A hard disk drive (sometimes abbreviated as Hard drive, HD, or HDD) is a non-volatile memory hardware device that permanently stores and retrieves information. There are many variations, but their physical sizes are 3.5" and 2.5" for desktop and laptop computers respectively. A hard drive consists of one or more platters to which data is written using a magnetic head, all inside of an air-sealed casing. Internal hard disks reside in a drive bay, connect to the motherboard using an ATA, SCSI, or SATA cable, and are powered by a connection to the PSU (power supply unit).
Tip: New users often confuse memory (RAM) with disk drive space. See our memory definition for a comparison between memory and storage.
Hard drive components
As can be seen in the picture above, the desktop hard drive consists of the following components: the head actuator, read/write actuator arm, read/write head, spindle, and platter. On the back of a hard drive is a circuit board called the disk controller or interface board and is what allows the hard drive to communicate with the computer.
Note: The above picture is an example of a traditional hard drive and not an SSD.
What is stored on a hard drive?
A hard drive can be used to store any data, including pictures, music, videos, text documents, and any files created or downloaded. Also, hard drives store files for the operating system and software programs that run on the computer.
What are the sizes of hard drives?
The hard drive is typically capable of storing more data than any other drive, but its size can vary depending on the type of drive and its age. Older hard drives had a storage size of several hundred megabytes (MB) to several gigabytes (GB). Newer hard drives have a storage size of several hundred gigabytes to several terabytes (TB). Each year, new and improved technology allows for increasing hard drive storage sizes.
- How to find how much hard drive space is available.
- How much is 1 byte, kilobyte, megabyte, gigabyte, etc.?
How is data read and stored on a hard drive?
Data sent to and read from the hard drive is interpreted by the disk controller, which tells the hard drive what to do and how to move the components in the drive. When the operating system needs to read or write information, it examines the hard drive's File Allocation Table (FAT) to determine file location and available write areas. Once they have been determined, the disk controller instructs the actuator to move the read/write arm and align the read/write head. Because files are often scattered throughout the platter, the head needs to move to different locations to access all information.
All information stored on a traditional hard drive, like the above example, is done magnetically. After completing the above steps, if the computer needs to read information from the hard drive, it would read the magnetic polarities on the platter. One side of the magnetic polarity is 0, and the other is 1. Reading this as binary data, the computer can understand what the data is on the platter. For the computer to write information to the platter, the read/write head aligns the magnetic polarities, writing 0's and 1's that can be read later.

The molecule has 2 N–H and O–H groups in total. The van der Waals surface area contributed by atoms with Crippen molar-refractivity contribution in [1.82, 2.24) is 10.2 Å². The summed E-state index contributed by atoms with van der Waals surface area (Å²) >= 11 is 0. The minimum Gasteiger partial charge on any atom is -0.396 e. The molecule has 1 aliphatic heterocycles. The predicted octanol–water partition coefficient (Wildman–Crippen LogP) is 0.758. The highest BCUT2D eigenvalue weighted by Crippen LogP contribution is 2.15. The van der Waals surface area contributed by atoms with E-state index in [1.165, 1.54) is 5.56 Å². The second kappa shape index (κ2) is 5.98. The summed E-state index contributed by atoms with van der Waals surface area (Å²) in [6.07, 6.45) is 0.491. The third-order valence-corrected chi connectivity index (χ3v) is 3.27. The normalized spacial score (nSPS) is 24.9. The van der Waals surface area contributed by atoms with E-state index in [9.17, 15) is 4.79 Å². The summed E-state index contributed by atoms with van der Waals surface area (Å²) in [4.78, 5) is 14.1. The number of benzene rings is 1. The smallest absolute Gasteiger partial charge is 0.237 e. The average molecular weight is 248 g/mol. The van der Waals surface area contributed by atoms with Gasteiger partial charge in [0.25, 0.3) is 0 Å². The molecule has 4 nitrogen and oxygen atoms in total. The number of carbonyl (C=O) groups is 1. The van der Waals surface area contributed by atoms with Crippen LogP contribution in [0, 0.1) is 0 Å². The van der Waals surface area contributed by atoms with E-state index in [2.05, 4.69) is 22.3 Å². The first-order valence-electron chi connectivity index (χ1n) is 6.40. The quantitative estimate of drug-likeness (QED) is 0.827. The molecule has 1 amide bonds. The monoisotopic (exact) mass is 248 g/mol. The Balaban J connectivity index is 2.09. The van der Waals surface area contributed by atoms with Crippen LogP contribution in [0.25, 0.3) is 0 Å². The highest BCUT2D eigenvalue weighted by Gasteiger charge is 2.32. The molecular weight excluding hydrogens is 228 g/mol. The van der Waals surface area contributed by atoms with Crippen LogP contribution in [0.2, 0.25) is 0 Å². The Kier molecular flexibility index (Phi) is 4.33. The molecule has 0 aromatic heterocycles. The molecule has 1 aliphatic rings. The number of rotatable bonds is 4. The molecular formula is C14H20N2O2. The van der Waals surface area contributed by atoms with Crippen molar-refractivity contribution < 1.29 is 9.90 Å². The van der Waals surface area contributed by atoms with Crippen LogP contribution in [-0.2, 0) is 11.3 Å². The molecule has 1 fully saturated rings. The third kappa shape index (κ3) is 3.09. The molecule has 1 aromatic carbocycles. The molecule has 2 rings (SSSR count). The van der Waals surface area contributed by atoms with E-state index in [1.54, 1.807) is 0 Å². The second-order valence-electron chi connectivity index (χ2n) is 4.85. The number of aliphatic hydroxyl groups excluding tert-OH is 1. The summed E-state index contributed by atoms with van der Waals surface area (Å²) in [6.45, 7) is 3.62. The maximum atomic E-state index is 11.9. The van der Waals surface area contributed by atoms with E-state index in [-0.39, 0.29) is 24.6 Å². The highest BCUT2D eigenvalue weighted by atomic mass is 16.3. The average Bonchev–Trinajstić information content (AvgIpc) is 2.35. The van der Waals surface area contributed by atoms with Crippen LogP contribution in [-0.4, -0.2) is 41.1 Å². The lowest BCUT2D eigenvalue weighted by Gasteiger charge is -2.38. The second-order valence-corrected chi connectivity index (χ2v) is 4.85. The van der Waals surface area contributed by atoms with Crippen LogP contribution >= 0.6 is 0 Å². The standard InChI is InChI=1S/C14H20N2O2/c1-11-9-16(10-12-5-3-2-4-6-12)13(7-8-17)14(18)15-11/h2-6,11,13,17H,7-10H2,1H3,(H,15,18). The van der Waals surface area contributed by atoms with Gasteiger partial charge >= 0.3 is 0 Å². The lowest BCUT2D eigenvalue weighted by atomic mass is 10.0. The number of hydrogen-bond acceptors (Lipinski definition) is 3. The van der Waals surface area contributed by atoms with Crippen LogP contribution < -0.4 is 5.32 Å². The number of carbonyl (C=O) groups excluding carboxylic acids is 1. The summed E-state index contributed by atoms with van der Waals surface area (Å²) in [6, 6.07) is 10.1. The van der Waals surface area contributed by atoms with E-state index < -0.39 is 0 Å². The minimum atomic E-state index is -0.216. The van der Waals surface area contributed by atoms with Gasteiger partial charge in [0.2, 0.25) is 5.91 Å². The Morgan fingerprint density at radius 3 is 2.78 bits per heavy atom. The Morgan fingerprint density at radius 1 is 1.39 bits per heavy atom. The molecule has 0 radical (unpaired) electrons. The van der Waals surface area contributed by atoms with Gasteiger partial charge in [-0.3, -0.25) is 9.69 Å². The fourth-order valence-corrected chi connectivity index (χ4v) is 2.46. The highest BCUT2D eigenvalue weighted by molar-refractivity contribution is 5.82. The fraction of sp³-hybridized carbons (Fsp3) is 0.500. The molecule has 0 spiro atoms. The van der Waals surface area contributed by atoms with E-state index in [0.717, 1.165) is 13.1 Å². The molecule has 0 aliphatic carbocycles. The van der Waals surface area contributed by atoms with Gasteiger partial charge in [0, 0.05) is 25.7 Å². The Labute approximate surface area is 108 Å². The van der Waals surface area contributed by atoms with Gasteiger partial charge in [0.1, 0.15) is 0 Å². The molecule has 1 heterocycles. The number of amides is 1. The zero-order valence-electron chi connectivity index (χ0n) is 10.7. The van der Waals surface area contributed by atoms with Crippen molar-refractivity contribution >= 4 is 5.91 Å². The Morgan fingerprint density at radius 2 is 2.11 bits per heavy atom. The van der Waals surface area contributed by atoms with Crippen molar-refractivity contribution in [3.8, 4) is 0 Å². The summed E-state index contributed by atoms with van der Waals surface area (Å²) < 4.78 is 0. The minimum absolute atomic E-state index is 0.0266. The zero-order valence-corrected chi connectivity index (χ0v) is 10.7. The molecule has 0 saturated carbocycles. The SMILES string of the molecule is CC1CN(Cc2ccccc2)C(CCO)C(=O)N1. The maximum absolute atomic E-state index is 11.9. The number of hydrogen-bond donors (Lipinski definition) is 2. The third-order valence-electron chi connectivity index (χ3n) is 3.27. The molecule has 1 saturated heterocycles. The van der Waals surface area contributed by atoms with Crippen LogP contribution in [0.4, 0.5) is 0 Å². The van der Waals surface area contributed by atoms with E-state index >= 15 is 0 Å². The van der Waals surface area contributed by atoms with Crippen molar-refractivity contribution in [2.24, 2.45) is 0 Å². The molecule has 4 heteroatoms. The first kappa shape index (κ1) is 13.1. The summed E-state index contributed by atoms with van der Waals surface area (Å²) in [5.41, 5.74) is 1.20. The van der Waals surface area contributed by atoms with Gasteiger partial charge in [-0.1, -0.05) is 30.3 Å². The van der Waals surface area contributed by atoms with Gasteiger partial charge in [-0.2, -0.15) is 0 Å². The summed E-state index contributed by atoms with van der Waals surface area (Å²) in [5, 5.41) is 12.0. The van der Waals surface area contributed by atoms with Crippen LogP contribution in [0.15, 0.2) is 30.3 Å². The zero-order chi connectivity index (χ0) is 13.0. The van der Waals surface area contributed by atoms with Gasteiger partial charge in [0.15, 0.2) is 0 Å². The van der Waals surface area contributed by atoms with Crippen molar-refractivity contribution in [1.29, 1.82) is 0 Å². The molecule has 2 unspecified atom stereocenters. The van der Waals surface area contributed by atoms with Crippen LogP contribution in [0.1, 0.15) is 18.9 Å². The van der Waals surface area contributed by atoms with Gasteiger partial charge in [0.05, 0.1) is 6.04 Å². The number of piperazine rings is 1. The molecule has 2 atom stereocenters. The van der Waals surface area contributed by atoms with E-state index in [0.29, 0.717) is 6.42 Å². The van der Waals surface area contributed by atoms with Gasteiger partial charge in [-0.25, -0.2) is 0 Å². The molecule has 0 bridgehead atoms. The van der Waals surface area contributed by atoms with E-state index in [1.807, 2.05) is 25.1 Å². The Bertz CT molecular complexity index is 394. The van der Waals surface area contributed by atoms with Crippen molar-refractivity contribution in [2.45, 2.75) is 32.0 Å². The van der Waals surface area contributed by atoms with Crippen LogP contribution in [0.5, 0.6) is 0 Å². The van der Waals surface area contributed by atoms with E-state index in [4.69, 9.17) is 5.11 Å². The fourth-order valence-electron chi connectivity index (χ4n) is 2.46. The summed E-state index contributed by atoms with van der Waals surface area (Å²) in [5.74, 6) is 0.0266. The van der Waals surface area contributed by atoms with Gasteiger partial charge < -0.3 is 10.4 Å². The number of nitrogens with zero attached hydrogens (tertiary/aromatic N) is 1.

External and Internal hard drives
Although most hard drives are internal, there are also stand-alone devices called external hard drives, which can backup data on computers and expand the available disk space. External drives are often stored in an enclosure that helps protect the drive and allows it to interface with the computer, usually over USB or eSATA. An excellent example of an external backup device that supports multiple hard drives is the Drobo.
External hard drives come in many shapes and sizes. Some are large, about the size of a book, while others are about the size of a cell phone. External hard drives can be very useful since they usually offer more space than a jump drive and are still portable. The picture to the right is an example of a laptop hard disk drive enclosure from Adaptec. The user may install a laptop hard drive of any storage capacity into the enclosure and connect it via USB port to the computer.
HDD being replaced by SSD
Solid State Drives (SSDs) have started to replace hard disk drives (HDDs) because of the distinct performance advantages they have over HDD, including faster access times and lower latency. While SSDs is becoming more and more popular, HDDs continue to be used in many desktop computers largely due to the value per dollar that HDDs offer over SSDs. However, more and more laptops are beginning to utilize SSD over HDD, helping to improve the reliability and stability of laptops.
History of the hard drive
The first hard drive was introduced to the market by IBM on September 13, 1956. The hard drive was first used in the RAMAC 305 system, with a storage capacity of 5 MB and a cost of about $50,000 ($10,000 per megabyte). The hard drive was built-in to the computer and was not removable.
In 1963, IBM developed the first removable hard drive, having a 2.6 MB storage capacity.
The first hard drive to have a storage capacity of one gigabyte was also developed by IBM in 1980. It weighed 550 pounds and cost $40,000.
1983 marked the introduction of the first 3.5-inch size hard drive, developed by Rodime. It had a storage capacity of 10 MB.
The first solid-state drive (SSD) as we know them today was developed by SanDisk Corporation in 1991, with a storage capacity of 20 MB. However, this was not a flash-based SSD, which were introduced later in 1995 by M-Systems. These drives did not require a battery to keep data stored on the memory chips, making them a non-volatile storage medium.
Other help and related links
- How to erase a hard disk drive and reinstall the operating system.
- Determining available hard drive space.
- Installing a PC IDE/EIDE hard drive.
- A listing of computer hard drive manufacturers.
- Computer hard drive help and support.